MGM South was a short-lived subsidiary label of MGM, primarily directed toward country music. There were about 34 singles issued on MGM South, and two albums. The artist roster included Tommy Roe, Dennis Yost & the Classics IV, Billy Joe Royal, Sami Jo, Christopher Paul, Us, Shawn, Glen Wood, and a few others. The first two singles on the label, released in the fall of 1972, both charted. Tommy Roe‘s “Mean Little Woman, Rosalie” [MGM South 7001] made #92, while Dennis Yost and the Classic IV’s “What Am I Crying For” cracked the top 40. Each artist had a followup single on the charts also…Roe with “Working Class Hero” [MGM South 7013, #97 pop and #73 country in May, 1973], and Yost with “Rosanna” [MGM South 7012, #95 in March, 1973]. A planned Tommy Roe album was canceled, and the Dennis Yost album was issued, but didn’t chart. Singles by Billy Joe Royal didn’t chart at all. Part of the problem of MGM South was identity. Rock and Roll/Pop retreads like Tommy Roe, Billy Joe Royal, or the Classics IV were not received as country acts, no matter how hard MGM pushed them. Royal would later find a home in the country charts, but that was over a decade in the future.”

In its brief time in existence, Sami Jo would prove to be MGM South’s most successful act. “Sonny Limbo had gotten together with Bill Lowery, who was head of the label, and he brought me to Atlanta to meet him. What is really funny is that Bill was known to not be very fond of female singers, but he liked me and he said he was willing to give me a chance. At the time, the guys in charge of signing new artists at MGM were Stan Moress and the Scotti Brothers (who went on to manage teen star Leif Garrett in the late 70s). Stan later came out to Dallas, watched my stage show then offered me a deal and said, ‘Baby, I’m gonna make you a star!’ (laughs) You know, the same line that Sonny had used. Stan and I have laughed about this many times since because he says that I looked at him and said, ‘Sure you are.’ Well, he did wind up helping me a lot. Stan Moress and I became great friends and we still are to this day.”

Sami Jo during the time of her hit record, Tell me a LieIn 1973, Sonny Limbo found a dramatic, country/pop ballad with southern soul overtones, called Tell Me A Lie, for Sami to record, and it would become her biggest chart hit. A secretary at Bill Lowery’s studio who had heard some tracks Sami had cut with Sonny reportedly wrote the song with Sami in mind. Later covered by such disparate singers as soul diva Bettye Lavette, German artist Tina Rainford and country star Janie Fricke, the song told the story of a lonely woman who meets a man in a bar and reveals to him the kinds of lies some men tell their one-night stands. By the song’s end, after he’s spent the night with her, she is begging him to tell her what she wants to hear: namely, that he’ll “be back one day”.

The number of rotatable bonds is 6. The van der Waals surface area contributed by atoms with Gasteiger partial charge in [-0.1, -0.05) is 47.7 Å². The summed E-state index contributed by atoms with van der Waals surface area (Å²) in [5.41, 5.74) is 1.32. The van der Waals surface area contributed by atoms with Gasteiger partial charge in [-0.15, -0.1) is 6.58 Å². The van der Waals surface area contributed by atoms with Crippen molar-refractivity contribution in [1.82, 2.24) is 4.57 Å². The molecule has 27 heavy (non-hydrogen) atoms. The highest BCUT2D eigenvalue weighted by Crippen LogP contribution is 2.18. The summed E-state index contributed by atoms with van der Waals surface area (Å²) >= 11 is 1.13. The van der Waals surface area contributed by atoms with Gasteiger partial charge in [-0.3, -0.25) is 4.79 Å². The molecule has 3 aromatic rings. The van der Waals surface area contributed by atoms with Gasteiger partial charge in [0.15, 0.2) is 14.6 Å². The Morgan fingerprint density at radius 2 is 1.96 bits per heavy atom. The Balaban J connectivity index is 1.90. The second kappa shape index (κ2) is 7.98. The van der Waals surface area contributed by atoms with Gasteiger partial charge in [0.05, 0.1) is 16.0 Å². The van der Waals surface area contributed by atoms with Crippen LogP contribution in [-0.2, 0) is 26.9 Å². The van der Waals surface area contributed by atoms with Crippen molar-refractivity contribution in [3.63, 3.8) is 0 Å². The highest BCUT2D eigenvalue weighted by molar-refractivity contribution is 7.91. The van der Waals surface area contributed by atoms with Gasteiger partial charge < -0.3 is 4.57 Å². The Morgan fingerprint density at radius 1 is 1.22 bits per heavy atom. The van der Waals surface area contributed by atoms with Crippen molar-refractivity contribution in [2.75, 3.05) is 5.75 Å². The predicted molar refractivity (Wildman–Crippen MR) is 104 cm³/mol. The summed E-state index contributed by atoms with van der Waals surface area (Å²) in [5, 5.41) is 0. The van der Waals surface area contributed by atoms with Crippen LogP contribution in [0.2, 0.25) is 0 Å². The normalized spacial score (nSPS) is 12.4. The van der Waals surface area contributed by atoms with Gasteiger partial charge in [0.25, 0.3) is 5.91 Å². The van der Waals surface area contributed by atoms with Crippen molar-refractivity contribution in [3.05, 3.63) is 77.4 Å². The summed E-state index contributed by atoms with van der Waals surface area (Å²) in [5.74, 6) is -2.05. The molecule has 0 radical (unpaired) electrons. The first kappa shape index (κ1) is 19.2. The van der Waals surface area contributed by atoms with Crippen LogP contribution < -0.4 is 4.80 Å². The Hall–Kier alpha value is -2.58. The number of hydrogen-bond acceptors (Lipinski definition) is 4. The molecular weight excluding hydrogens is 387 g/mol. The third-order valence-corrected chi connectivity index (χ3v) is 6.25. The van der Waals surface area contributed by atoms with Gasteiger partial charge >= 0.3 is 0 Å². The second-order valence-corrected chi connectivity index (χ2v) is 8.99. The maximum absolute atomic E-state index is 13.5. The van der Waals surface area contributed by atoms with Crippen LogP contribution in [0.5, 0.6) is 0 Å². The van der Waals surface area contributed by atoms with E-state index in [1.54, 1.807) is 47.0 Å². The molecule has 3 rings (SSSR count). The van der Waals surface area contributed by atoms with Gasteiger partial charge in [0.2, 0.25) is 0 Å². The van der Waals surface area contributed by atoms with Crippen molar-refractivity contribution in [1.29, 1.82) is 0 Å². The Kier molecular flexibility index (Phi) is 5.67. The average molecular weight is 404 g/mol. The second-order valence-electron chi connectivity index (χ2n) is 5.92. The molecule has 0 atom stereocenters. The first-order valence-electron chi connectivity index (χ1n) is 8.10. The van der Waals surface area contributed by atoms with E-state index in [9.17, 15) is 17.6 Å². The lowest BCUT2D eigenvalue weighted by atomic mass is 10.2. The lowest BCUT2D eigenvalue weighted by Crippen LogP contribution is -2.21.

Tell Me A Lie was a bona fide hit for Sami, reaching # 14 on Billboard’s Easy Listening Chart and #21 on the Top 100 Pop Chart. Sami made a flurry of TV appearances in support of the record (American Bandstand, among them) and then went back into the studio to record her first LP for the label. The resulting album, titled It Could Have Been Me, showcased Sami’s strong, husky voice and ably straddled the fence between country, MOR and pop. With the album’s tracks arranged by The Georgia Power Rhythm Section (with future Dolly Parton producer Steve Buckingham on lead guitar, and the co-producer of the album, Mickey Buckins, on percussion) and with the additional support of The Memphis Horns, the record had a soulful, contemporary sound strongly akin to the music such popular acts as Joe South and Tony Joe White were also making at the time. In fact, along with Sami’s follow-up single It Could Have Been Me, which reached # 31 on Billboard’s Easy Listening Chart, the album boasted covers of Joe South’s Games People Play and Harry Nilsson’s Without You, and even included a controversial song about the sordid life of an Atlanta call girl, Lovely Daughter.

Sami Jo in 1974“During this time people began disagreeing about what kind of singer I was,” said Sami. “Some said blues, some said country, others said pop, while others called me a ‘white soul singer’. Needless to say, it was a very exciting time (because of the success of Tell Me A Lie) but also a very confusing time—not only for me, but for the people around me, too. The main concern of everyone seemed to be: ‘which way should we go with her’? We also had to hold up the release of the album because MGM South’s president Gil Beltron decided he wanted me to record his favorite song (Without You), so we had to go back into the studio and add it to the album. Why, I don’t know, but he insisted.

“Also, Sonny Limbo was having some serious personal problems around this time and I was working more with Mickey Buckins and a lot of other people, which made things quite chaotic. Finally, Steve Buckingham, who later became a top executive at Sony Records, took over my sessions and helped me finish the album. Steve also became a wonderful friend.”